Are a Firm's Cash Flow and Profit Different?

Cash Flow and Profit Are Different, but Both Are Important

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Cash flow and profit are two different financial parameters, but when you're running a business you need to keep track of both. Here's how they're different, why they're both important and how they intersect with other corporate issues, especially when a company grows rapidly.

Cash Flow

Cash flow is the money that flows in and out of the firm from operations and financing and investing activities. It's the money you need to meet current and near-term obligations.

But there are two things to keep in mind about cash flow:

  1. A business can be profitable and still not have adequate cashflow. In the worst case, insufficient cashflow in a profitable business can send it into bankruptcy. For example, you're making widgets and selling them at a profit. But your product goes through a long sales chain and some of your biggest and most important wholesale customers don't pay on invoices for 120 days. This sounds extreme, but many large US corporations in the 21st century don't pay an account payable for three or four months from the receipt of the invoice. Since you're the little guy, the suppliers of materials you need to make those widgets often want to be paid either upon receipt or in 15 or 30 days. Ironically, if you're caught between suppliers who want their money now and buyers who're slow to pay,  a successful product with increasing sales can create a real cashflow crisis. Even though your unit sales are increasing and profitable, you won't get paid in time to pay your suppliers and meet payroll and other operational expenses. If you're unable to meet your financial obligations in a timely way, your creditors may force you into bankruptcy at a period when sales are growing rapidly.
  1. Your sales may be growing and the money keeps pouring in, but that doesn't mean you're making a profit. If you borrow money to solve the cashflow problem, for instance, the rising debt costs that result can raise your costs above the breakeven point. If so, eventually your cash flow will dry up and eventually your business will fail.

    Profit

    Profit, also called net income, is what remains from sales revenue after all the firm's expenses are subtracted. It's obvious in principle that a business cannot long survive unless it is profitable, but sometimes, as with cash flow, the very success of a product can raise expenses. It may not be immediately apparent that this is a problem. In other cases, you may be aware of the problem, but believe that by reducing production costs you can restore profitability in time to avoid a crisis.  Unfortunately, unless you have a clear understanding of all the relevant cost data, you may not act effectively or promptly enough to make the firm profitable again before it runs out of money.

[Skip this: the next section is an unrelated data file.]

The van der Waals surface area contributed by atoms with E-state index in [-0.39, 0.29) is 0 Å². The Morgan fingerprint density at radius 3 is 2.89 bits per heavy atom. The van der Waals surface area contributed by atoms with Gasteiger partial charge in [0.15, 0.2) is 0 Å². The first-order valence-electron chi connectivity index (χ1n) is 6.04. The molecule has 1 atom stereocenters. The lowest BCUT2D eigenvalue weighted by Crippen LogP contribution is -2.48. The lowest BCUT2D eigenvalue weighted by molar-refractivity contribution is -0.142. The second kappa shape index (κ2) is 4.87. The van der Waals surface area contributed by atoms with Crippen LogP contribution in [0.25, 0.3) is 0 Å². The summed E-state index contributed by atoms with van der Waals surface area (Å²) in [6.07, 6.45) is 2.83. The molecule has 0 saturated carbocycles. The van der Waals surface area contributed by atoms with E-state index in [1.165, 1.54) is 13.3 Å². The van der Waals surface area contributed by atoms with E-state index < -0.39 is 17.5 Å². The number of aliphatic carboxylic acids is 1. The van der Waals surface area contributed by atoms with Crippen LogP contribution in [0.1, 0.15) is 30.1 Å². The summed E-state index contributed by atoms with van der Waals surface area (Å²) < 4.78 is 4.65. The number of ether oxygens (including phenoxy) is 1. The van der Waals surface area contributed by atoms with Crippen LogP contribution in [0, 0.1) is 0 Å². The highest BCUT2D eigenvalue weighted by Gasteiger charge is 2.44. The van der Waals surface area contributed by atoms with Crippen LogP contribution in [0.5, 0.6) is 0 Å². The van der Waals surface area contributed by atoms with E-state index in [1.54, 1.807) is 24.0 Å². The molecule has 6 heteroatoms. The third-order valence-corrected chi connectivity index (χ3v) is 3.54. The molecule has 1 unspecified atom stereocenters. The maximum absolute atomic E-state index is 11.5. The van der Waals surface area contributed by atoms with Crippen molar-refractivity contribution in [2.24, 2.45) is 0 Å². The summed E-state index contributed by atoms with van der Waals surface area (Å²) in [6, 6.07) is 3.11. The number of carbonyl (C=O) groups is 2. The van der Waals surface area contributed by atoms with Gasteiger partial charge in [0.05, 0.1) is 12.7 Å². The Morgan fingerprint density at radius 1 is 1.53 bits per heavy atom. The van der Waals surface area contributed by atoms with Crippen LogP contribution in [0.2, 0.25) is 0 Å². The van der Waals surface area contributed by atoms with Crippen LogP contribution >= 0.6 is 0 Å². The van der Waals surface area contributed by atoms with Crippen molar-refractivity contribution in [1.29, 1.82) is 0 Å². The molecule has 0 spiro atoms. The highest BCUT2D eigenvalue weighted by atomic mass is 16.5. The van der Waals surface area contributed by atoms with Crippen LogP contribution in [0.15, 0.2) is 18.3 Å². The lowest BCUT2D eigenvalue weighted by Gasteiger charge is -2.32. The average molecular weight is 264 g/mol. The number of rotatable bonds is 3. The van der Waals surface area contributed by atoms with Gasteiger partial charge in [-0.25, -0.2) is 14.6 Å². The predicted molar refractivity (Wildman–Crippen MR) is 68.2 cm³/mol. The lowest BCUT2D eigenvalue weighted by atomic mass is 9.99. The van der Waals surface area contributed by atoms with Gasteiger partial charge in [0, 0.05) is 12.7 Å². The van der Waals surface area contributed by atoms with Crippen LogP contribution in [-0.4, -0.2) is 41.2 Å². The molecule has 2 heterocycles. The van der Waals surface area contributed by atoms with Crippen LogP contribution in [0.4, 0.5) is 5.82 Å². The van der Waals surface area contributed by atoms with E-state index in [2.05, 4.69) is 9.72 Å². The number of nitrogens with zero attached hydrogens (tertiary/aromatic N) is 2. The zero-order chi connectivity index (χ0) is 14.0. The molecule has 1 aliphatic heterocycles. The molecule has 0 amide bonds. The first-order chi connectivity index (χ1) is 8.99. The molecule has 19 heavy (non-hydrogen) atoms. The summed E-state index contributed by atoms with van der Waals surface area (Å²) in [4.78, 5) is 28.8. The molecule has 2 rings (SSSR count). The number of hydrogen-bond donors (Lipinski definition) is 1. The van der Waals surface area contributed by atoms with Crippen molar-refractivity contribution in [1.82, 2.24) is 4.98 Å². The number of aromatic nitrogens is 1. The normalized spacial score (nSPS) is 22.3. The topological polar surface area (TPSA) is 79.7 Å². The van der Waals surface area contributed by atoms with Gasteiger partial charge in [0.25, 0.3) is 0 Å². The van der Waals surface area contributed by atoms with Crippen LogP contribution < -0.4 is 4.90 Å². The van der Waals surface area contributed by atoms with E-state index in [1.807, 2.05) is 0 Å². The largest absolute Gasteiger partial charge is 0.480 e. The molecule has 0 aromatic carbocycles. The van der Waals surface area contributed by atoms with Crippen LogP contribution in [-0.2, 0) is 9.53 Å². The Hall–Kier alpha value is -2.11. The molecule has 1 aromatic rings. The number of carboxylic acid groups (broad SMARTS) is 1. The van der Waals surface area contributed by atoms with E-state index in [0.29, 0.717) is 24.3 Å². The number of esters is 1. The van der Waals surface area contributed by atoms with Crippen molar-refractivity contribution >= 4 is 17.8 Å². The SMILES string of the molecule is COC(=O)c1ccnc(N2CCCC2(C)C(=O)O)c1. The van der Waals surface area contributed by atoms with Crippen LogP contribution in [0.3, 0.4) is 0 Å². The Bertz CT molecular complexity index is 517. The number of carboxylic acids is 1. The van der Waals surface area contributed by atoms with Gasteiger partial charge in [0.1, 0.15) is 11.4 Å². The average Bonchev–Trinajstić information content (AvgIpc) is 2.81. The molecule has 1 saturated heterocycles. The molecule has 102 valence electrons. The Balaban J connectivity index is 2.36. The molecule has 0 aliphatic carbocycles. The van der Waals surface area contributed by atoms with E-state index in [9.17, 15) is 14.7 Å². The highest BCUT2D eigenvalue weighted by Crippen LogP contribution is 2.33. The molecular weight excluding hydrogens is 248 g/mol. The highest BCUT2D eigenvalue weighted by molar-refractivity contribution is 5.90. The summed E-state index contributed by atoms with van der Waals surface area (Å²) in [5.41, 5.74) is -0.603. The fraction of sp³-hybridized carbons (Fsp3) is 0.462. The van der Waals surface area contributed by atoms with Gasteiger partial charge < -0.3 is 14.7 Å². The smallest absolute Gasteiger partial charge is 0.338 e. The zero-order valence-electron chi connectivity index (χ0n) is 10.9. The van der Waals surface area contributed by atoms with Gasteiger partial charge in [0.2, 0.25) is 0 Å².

Rapid Growth and Business Failure

    It turns out that rapid growth can lead in several ways to a business failing. The cashflow problem described here is one cause, where suppliers require rapid payment of invoices while wholesale customers pay slowly. The profit problem described above is another: increases in production volume drive up costs beyond the breakeven point. A 2013 American Express article on the rapid growth problem describes five more contributory issues, all of them affecting cashflow, profit or both:

    • Operational problems: volume increases change operational requirements. Often, businesses in the midst of a growth spurt devote insufficient time to making those changes in time,
    • Customer service issues: new products spur sales, but often come with issues leading to expensive warrantee repairs or even product recalls. A customer service staff may not expand in concert with sales growth, which also leads to customer dissatisfaction,
    • Exuberant corporate spending: the success of one product may lead the company to make overly-optimistic spending decisions, such as expensive equipment purchases and imprudcent facilities improvements
    • Human resource problems, including a rapid influx of workers unfamiliar with or unsympathetic to the existing corporate culture;  dissatisfaction of current staff over new supervisors, payroll problems and changes in production methods
    • Leadership problems: often the characteristics of a successful entrepreneur are quite different from the characteristics of a successful CEO of an established company. As a company expands beyond its startup phase, it may require a change in leadership, which is either resisted or unrecognized in a timely way.

    In a growing company, keeping track of cashflow and profit also requires attending to these related issues. Sometimes it may even become necessary to curtail the growth rate in order to assure long-term success.

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